• ilega_dh@feddit.nl
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    11 days ago

    The question regarding Bluetooth and plants is the giveaway this is an r/conspiracy-level post, and that you have no idea what you’re talking about lmao.

    Did I get it wrong?

    Oh boy, yes. This network tracks items specifically built on this protocol. It has nothing to do with “tracking your MAC address”. That’s already done whenever you walk into a train station and goes over WiFi. Which you can disable.

    MAC addresses are not unique. If you know the seed for it’s random generation you might be able to track it across WiFi networks that you own, but you’ll already know where the user is since you own the fucking network. This is not a worldwide tracking network that can follow your every move.

    If that’s what you’re worried about, I suggest ditching your phone completely. Because the “worldwide tracking network” that already works is called the cellular network, no need to build another one.

    • Elias Griffin@lemmy.worldOP
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      10 days ago

      This network tracks items specifically built on this protocol

      Wrong. It tracks all Bluetooth devices, but provides more functionality if the protocol is used by owned device + tracking device.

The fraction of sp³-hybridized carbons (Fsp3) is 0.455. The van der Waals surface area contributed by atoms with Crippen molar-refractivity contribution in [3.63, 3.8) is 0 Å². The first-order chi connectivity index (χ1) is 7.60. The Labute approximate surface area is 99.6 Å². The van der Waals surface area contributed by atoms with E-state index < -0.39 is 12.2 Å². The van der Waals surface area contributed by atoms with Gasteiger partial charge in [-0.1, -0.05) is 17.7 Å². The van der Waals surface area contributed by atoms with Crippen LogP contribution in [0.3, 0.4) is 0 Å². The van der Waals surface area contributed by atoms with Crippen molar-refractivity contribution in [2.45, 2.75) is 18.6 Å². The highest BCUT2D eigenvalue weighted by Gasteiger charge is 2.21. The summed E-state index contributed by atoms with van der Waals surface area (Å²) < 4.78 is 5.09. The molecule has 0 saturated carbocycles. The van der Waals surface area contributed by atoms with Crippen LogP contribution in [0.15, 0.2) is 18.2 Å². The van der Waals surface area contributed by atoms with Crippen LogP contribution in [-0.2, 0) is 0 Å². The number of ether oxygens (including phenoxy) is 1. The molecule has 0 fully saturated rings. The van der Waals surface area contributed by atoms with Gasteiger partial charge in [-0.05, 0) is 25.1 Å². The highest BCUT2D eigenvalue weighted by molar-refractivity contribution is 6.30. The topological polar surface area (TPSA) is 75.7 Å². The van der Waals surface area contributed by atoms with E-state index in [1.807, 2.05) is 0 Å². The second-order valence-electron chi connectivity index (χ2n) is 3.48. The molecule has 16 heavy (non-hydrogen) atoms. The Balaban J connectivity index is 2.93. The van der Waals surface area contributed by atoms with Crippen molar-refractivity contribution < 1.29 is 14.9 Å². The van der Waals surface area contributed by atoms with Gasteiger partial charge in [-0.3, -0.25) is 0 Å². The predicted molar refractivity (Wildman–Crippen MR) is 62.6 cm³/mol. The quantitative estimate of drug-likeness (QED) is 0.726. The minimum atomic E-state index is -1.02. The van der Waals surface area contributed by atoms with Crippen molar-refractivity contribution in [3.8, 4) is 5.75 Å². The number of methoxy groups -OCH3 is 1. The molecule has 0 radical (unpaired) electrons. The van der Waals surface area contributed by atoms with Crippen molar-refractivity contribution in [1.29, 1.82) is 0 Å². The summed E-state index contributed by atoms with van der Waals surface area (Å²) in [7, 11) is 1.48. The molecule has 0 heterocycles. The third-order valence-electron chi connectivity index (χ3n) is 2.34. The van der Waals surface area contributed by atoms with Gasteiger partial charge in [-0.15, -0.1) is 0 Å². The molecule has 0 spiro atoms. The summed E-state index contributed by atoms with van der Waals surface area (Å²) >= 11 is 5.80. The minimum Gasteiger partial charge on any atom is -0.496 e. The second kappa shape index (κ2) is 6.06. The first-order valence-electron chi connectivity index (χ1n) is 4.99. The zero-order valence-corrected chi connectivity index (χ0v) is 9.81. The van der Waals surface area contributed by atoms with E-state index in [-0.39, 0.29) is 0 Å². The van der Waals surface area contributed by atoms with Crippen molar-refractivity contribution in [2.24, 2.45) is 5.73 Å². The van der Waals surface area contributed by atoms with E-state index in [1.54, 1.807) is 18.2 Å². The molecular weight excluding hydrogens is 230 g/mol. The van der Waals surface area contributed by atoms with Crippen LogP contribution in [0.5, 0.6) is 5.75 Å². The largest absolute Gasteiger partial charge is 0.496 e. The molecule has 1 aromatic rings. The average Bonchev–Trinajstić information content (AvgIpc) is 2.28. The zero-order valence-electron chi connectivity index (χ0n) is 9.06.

you’ll already know where the user is since you own the fucking network.

      Strange comment, who owns what network that is valid here in this context? This network works across Apple and Android Bluetooth Low Energy, no one owns that network.

      Because the “worldwide tracking network” that already works is called the cellular network

      Wrong. Although you obviously get all sorts of data to use from LTE/CDMA/etc from a phone, you need to catch it in between a tower handoff which records the movement speed and it’s not accurate. Really only accurate if you use three towers, high power, in close range of the device, but that is Nation State level phreaking. BLE will be able to use every device in the vicinity and would be trackable down to inches, just like the AirTag and what these devices are meant for.

      I suggest

      Comical